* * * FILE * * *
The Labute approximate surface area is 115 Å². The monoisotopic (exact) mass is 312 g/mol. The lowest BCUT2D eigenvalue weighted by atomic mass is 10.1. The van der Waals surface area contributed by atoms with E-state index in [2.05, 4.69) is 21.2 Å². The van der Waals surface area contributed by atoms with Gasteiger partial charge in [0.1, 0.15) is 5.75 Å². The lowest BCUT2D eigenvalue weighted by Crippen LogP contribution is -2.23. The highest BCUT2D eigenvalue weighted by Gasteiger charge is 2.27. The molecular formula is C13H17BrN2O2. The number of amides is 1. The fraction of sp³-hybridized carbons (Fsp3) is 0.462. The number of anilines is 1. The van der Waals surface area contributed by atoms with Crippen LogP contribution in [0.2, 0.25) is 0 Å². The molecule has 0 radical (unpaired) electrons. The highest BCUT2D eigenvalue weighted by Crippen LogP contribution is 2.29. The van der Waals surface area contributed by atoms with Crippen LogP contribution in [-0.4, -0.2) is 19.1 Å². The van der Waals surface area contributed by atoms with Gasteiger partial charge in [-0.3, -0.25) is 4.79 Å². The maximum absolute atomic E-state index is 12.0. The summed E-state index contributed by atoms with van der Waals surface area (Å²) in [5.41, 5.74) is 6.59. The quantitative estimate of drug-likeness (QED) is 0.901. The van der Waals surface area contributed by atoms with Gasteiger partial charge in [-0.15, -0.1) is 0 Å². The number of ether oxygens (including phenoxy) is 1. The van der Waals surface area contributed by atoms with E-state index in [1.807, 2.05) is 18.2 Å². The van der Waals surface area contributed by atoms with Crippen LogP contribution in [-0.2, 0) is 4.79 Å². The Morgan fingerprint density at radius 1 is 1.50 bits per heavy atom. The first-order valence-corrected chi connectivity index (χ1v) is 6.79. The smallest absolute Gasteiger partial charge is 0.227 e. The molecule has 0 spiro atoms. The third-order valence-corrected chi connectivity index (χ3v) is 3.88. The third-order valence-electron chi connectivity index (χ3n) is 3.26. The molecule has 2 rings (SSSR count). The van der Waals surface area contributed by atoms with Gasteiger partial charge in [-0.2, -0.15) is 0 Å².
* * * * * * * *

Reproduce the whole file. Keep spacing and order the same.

The Labute approximate surface area is 115 Å². The monoisotopic (exact) mass is 312 g/mol. The lowest BCUT2D eigenvalue weighted by atomic mass is 10.1. The van der Waals surface area contributed by atoms with E-state index in [2.05, 4.69) is 21.2 Å². The van der Waals surface area contributed by atoms with Gasteiger partial charge in [0.1, 0.15) is 5.75 Å². The lowest BCUT2D eigenvalue weighted by Crippen LogP contribution is -2.23. The highest BCUT2D eigenvalue weighted by Gasteiger charge is 2.27. The molecular formula is C13H17BrN2O2. The number of amides is 1. The fraction of sp³-hybridized carbons (Fsp3) is 0.462. The number of anilines is 1. The van der Waals surface area contributed by atoms with Crippen LogP contribution in [0.2, 0.25) is 0 Å². The molecule has 0 radical (unpaired) electrons. The highest BCUT2D eigenvalue weighted by Crippen LogP contribution is 2.29. The van der Waals surface area contributed by atoms with Crippen LogP contribution in [-0.4, -0.2) is 19.1 Å². The van der Waals surface area contributed by atoms with Gasteiger partial charge in [-0.3, -0.25) is 4.79 Å². The maximum absolute atomic E-state index is 12.0. The summed E-state index contributed by atoms with van der Waals surface area (Å²) in [5.41, 5.74) is 6.59. The quantitative estimate of drug-likeness (QED) is 0.901. The van der Waals surface area contributed by atoms with Gasteiger partial charge in [-0.15, -0.1) is 0 Å². The number of ether oxygens (including phenoxy) is 1. The van der Waals surface area contributed by atoms with E-state index in [1.807, 2.05) is 18.2 Å². The van der Waals surface area contributed by atoms with Crippen LogP contribution in [-0.2, 0) is 4.79 Å². The Morgan fingerprint density at radius 1 is 1.50 bits per heavy atom. The first-order valence-corrected chi connectivity index (χ1v) is 6.79. The smallest absolute Gasteiger partial charge is 0.227 e. The molecule has 0 spiro atoms. The third-order valence-corrected chi connectivity index (χ3v) is 3.88. The third-order valence-electron chi connectivity index (χ3n) is 3.26. The molecule has 2 rings (SSSR count). The van der Waals surface area contributed by atoms with Gasteiger partial charge in [-0.2, -0.15) is 0 Å².